The great works of sacred music that we have inherited over the centuries were conceived and born into a certain kind of liturgical space, namely, one that was open, acoustically favorable, and adequate for a solemn liturgical function proportioned to the lofty values and the greatness of the music's own artistic expression. Therefore, the discussion of the altar and Latin are themselves central to the music, for they impact on the space and the language in which the music is performed.
Even the notion given in "guiding point" No. 2 is vital and applicable to a discussion of Latin and music. If a good liturgical style is important to celebrations, and if it must be worked on, practiced, studied, acquired by training, it is even more important to have the Church direct the training of priests particularly in Latin, music, and the other arts. Without Latin, how can a Latin rite priest function authentically? How can he know what music is suitable for the liturgy? Similarly, if the Church does not assure that there are justly paid church musicians with the proper training in their special field, as well as some work in Latin, architecture, theology and liturgy, how can any of our "liturgical spaces" realize what the congregation says in the fourth paragraph of the editorial:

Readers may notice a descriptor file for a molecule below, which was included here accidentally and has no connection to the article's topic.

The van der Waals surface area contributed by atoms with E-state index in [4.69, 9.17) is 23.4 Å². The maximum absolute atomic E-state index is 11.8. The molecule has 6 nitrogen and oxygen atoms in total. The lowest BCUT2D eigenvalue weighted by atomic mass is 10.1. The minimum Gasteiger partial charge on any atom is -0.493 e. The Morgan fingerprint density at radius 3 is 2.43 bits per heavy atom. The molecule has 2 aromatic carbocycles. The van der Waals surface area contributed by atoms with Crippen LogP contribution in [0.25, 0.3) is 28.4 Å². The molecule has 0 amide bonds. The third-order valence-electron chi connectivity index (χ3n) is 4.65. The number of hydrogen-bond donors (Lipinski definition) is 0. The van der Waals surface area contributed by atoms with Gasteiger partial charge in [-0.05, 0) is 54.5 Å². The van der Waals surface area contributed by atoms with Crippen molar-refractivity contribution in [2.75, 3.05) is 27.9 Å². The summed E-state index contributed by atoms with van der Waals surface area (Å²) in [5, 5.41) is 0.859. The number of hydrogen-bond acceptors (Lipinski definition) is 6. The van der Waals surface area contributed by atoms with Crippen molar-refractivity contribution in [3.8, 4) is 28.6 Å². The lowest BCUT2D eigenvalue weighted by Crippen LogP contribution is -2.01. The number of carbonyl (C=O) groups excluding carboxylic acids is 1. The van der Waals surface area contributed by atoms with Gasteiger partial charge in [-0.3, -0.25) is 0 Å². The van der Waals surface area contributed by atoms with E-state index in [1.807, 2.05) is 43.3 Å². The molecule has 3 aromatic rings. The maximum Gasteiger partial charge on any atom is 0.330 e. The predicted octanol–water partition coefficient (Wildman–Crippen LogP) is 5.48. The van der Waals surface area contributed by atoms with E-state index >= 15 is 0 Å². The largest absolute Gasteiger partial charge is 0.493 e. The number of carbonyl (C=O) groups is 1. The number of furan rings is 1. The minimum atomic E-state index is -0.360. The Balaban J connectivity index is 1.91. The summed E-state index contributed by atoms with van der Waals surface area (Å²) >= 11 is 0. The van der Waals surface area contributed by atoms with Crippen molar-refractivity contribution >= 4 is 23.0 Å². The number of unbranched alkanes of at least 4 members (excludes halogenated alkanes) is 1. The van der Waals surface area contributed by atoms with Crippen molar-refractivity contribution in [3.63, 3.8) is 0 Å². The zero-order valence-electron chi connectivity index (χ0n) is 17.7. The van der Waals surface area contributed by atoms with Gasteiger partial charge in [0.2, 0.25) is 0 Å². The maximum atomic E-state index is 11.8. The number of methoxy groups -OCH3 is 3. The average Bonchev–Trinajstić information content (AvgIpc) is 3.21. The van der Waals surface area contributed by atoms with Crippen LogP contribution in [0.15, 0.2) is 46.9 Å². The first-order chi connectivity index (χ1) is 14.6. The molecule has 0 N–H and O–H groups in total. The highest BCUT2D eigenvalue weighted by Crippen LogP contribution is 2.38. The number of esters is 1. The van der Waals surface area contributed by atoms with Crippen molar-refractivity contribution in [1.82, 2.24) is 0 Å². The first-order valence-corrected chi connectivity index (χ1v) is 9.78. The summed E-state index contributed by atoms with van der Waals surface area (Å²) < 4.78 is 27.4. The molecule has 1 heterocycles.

celebrating the Eucharist is never to put into action something earthly, but rather something heavenly, because (the Church) has the awareness that the principle celebrant of the same action is the Lord of Glory.
The Second Vatican Council could provide the background for a new renaissance in the third millennium of the Church's pilgrimage toward the Lord of Glory in the heavenly Jerusalem to come. Editorials such as the one in Notitiae, though conditioned as they are by many factors, reveal Rome's unchanging desire to guide us, get us to admit mistakes and use common sense, roll up our sleeves and then...just do what the council asked.
Reverend John T. Zuhlsdorf
1. This is published in English as in a single volume together with another work (which gives the title to the volume) , Una Voce Press, 1993.
2. op. cit., pp. 159-161.
3. ibid., pp. 142-3.
4. ibid., pp. 142 sq.
5. ibid., pp. 171 sq.
This article appeared in the Spring, 1994 issue of "Sacred Music." Published by the Church Music Association of America, 548 Lafond Avenue, St. Paul, MN 55103.